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PPS Clock Discipline


Address: 127.127.22.u
Reference ID: PPS
Driver ID: PPS
Serial or Parallel Port: /dev/ppsu
Requires: PPSAPI interface

Note: This driver supersedes an older one of the same name. The older driver operated with several somewhat archaic signal interface devices, required intricate configuration and was poorly documented. This driver operates only with the PPSAPI interface proposed as an IETF standard. Note also that the pps configuration command has been obsoleted by this driver.


This driver furnishes an interface for the pulse-per-second (PPS) signal produced by a cesium clock, radio clock or related devices. It can be used to augment the serial timecode generated by a GPS receiver, for example. It can be used to remove accumulated jitter and re-time a secondary server when synchronized to a primary server over a congested, wide-area network and before redistributing the time to local clients. The driver includes extensive signal sanity checks and grooming algorithms. A range gate and frequency discriminator reject noise and signals with incorrect frequency. A multiple-stage median filter rejects jitter due to hardware interrupt and operating system latencies. A trimmed-mean algorithm determines the best time samples. With typical workstations and processing loads, the incidental jitter can be reduced to a few microseconds.

While this driver can discipline the time and frequency relative to the PPS source, it cannot number the seconds. For this purpose an auxiliary source is required, ordinarily a radio clock operated as a primary reference (stratum 1) source; however, another NTP time server can be used as well. For this purpose, the auxiliary source should be specified as the prefer peer, as described in the Mitigation Rules and the prefer Keyword page.

The driver requires the PPSAPI interface1, which is a proposed IETF standard. The interface consists of the timepps.h header file and associated kernel support. Support for this interface is included in current versions of Solaris, FreeBSD and Linux and proprietary versions of Tru64 (Alpha) and SunOS. See the Pulse-per-second (PPS) Signal Interfacing page for further information.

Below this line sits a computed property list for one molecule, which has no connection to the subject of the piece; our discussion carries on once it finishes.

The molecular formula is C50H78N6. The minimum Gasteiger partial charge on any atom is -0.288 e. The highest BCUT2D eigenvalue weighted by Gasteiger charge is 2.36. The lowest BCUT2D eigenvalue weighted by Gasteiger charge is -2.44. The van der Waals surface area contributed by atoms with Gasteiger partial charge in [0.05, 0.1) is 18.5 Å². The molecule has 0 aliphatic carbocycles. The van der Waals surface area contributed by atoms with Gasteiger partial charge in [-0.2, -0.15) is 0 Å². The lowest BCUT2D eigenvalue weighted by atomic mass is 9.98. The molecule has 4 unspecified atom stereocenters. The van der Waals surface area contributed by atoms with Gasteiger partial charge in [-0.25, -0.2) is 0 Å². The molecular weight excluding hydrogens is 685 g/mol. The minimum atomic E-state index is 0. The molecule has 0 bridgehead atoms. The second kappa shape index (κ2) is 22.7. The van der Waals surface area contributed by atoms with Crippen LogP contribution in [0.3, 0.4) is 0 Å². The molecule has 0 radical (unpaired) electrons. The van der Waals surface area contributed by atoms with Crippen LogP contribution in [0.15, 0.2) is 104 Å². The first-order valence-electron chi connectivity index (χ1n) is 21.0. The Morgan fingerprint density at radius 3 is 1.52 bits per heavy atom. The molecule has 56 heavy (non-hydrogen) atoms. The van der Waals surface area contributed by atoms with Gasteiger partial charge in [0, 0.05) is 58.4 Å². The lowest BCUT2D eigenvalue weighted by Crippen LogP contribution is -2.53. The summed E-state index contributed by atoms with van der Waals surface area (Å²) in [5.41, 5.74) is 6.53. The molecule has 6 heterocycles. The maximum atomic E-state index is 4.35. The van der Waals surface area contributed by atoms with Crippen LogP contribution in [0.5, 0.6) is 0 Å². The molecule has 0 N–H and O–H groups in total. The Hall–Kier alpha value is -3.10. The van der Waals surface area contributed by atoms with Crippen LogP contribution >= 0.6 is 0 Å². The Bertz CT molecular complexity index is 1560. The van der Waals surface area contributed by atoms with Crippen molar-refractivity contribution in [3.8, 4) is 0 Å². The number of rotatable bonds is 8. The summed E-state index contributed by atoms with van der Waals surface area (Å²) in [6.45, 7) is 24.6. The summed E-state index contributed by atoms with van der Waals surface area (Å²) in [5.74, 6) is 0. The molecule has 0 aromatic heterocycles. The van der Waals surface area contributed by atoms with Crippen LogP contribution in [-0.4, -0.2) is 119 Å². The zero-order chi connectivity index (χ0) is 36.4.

The PPS source can be connected via a serial or parallel port, depending on the hardware and operating system. A serial port can be dedicated to the PPS source or shared with another device; however, if dedicated the data leads should not be connected, as noise or unexpected signals can cause ntpd to exit.

A radio clock is usually connected via a serial port and the PPS source connected via a level converter to the data carrier detect (DCD) pin (DB-9 pin 1, DB-25 pin 8) of the same connector. In some systems where a parallel port and driver are available, the PPS signal can be connected directly to the ACK pin (pin 10) of the connector. Whether the PPS signal is connected via a dedicated port or shared with another device, the driver opens the device /dev/pps%d, where %d is the unit number. As with other drivers, links can be used to redirect the logical name to the actual physical device.

The driver normally operates like any other driver and uses the same mitigation algorithms and PLL/FLL clock discipline incorporated in the daemon. If kernel PLL/FLL support is available, the kernel PLL/FLL clock discipline can be used instead. The default behavior is not to use the kernel PPS clock discipline, even if present. This driver incorporates a good deal of signal processing to reduce jitter using the median filter and trimmed average algorithms in the driver interface. As the result, performance with minpoll and maxpoll configured at the minimum 4 (16s) is generally better than the kernel PPS discipline. However, fudge flag 3 can be used to enable the kernel PPS discipline if necessary.

Note that the PPS source is considered valid only if the auxiliary source is the prefer peer, is reachable and is selectable to discipline the system clock. By default the stratum assigned to the PPS source is automatically determined. If the auxiliary source is unreachable or inoperative, the stratum is set to 16. Otherwise it is set to the stratum specified by the fudge stratum command, if present, or the auxiliary source stratum if not present. Please note the temptation to masquerade as a primary server by forcing the stratum to zero is decidedly dangerous, as it invites timing loops.

The mode keyword of the server command can be used to set the PPSAPI mode bits which determine the capture edge and echo options. See the /usr/include/sys/timepps.h header file for the bit definitions, which must be converted to their decimal equivalents. This overrides the fudge flag2 option.

Fudge Factors

time1 time
Specifies the time offset calibration factor, in seconds and fraction, with default 0.0.
time2 time
Not used by this driver.
stratum number
Specifies the driver stratum, in decimal from 0 to 15, with default 0.
refid string
Specifies the driver reference identifier, an ASCII string from one to four characters, with default PPS.
flag1 0 | 1
Not used by this driver.
flag2 0 | 1
Specifies the PPS signal on-time edge: 0 for assert (default), 1 for clear.
flag3 0 | 1
Controls the kernel PPS discipline: 0 for disable (default), 1 for enable.
flag4 0 | 1
Not used by this driver.

Additional Information

Reference Clock Drivers


  1. Mogul, J., D. Mills, J. Brittenson, J. Stone and U. Windl. Pulse-per-second API for Unix-like operating systems, version 1. Request for Comments RFC-2783, Internet Engineering Task Force, March 2000, 31 pp.